There is a common polymorphism in the promoter sequence of the MMP3 gene, with 1 allele containing a run of 6 adenosines (6A) and the other 5 adenosines (5A) (18...
There is a common polymorphism in the promoter sequence of the MMP3 gene, with 1 allele containing a run of 6 adenosines (6A) and the other 5 adenosines (5A) (185250.0001). Ye et al. (1996) followed up on a previously reported 3-year study by Richardson et al. (1989) of patients with coronary atherosclerosis that indicated that those patients who were homozygous for the 6A allele showed a more rapid progression of both global and focal atherosclerotic stenoses. In transient expression experiments, Ye et al. (1996) found that an MMP3 promoter construct with 6A at the polymorphic site expressed less of the reporter gene than a construct containing 5A. Binding of a nuclear protein factor was more readily detectable with an oligonucleotide probe corresponding to the 6A allele than with a probe corresponding to the 5A allele.
Humphries et al. (2002) reported on the relationship between smoking, MMP3 genotype, and risk of clinical CHD in a prospective survey of healthy middle-aged men. They found that current smoking nearly doubled the risk for CHD and examined the hypothesis that this risk was modified by MMP3 genotype. They found that in nonsmoking men, compared with the 5A/5A group, the relative risk was 1.37 in those with the 5A/6A genotype and 3.02 in those with the 6A/6A genotype. Smoking increased risk 1.4-fold in the 5A/6A group to 1.91, 1.3-fold in the 6A/6A group to 4.01, and 3.81-fold in the 5A/5A group. The data indicated a key role for MMP3 in the atherosclerotic process. Men with the 5A/5A genotype represented 29% of the general population, and their high risk, if smokers, provided a strong argument for avoiding smoking.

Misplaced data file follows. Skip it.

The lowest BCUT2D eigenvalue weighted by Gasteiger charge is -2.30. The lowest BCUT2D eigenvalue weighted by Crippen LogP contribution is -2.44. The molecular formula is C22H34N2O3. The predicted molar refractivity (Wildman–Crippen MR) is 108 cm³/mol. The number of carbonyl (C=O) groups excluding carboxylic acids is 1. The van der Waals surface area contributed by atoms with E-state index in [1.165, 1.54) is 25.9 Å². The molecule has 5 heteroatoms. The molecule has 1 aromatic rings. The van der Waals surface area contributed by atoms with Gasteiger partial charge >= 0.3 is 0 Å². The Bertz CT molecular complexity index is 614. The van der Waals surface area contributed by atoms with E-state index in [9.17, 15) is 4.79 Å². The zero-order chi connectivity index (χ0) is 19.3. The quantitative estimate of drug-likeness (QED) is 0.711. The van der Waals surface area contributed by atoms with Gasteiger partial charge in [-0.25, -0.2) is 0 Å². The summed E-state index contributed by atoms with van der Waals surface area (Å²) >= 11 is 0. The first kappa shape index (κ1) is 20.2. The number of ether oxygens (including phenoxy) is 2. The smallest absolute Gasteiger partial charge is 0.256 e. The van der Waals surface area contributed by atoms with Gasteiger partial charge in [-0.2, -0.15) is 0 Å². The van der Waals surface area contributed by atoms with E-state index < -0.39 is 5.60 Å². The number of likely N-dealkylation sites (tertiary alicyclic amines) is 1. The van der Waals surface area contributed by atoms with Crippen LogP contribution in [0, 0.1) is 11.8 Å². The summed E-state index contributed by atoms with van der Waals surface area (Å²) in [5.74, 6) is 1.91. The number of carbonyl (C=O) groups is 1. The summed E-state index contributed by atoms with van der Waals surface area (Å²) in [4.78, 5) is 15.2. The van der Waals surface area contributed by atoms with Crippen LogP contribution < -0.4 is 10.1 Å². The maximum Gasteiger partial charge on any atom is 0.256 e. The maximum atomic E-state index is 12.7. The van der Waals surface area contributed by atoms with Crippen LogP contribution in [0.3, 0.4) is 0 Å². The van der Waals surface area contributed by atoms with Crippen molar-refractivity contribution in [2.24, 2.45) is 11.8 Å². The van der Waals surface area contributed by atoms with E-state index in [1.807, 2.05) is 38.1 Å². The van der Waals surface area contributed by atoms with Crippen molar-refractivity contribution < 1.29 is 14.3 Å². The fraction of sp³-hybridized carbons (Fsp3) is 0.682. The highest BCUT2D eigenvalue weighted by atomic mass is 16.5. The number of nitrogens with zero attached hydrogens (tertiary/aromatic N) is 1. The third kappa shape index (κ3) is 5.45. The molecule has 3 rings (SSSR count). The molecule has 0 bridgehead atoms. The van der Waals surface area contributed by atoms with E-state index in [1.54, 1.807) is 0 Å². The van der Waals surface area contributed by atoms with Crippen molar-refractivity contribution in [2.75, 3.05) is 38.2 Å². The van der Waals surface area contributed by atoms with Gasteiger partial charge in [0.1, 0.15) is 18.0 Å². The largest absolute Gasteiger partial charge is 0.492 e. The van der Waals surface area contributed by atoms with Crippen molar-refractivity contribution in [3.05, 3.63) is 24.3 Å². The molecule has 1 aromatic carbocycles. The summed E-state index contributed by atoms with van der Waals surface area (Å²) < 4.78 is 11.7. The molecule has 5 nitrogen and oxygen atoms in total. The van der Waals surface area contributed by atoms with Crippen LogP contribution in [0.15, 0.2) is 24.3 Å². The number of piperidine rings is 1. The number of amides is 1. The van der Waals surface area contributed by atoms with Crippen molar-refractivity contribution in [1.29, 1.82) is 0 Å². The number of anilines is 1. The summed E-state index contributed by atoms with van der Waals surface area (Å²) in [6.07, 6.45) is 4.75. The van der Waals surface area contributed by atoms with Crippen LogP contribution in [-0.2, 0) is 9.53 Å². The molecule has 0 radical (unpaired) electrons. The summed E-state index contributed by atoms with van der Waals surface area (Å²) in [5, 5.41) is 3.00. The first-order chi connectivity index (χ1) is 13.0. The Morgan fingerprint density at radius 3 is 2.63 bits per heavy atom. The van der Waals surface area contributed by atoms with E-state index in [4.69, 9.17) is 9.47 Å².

Medley et al. (2003) determined the MMP3 5A/6A genotype in 203 low cardiovascular risk, unmedicated individuals who were divided prospectively into 2 groups, 30 to 60 years old and greater than 60 years old. In the older group, homozygotes were found to have significantly (p less than 0.01) higher aortic input and characteristic impedance (i.e., greater stiffness) than heterozygotes, after correction for the effects of age, gender, and mean arterial pressure. There was no such difference in the younger group. Gene expression was determined by real-time PCR in dermal biopsies of 40 randomly selected men from the older group and was found to be 4-fold higher in 5A homozygotes (p less than 0.05) and 2-fold lower in 6A homozygotes (p less than 0.05) compared with the heterozygotes, and differences in gene expression were associated with corresponding significant changes in MMP3 protein levels. Medley et al. (2003) concluded that the MMP3 genotype may be an important determinant of vascular remodeling and age-related arterial stiffening, with the heterozygote having the optimal balance between matrix accumulation and deposition.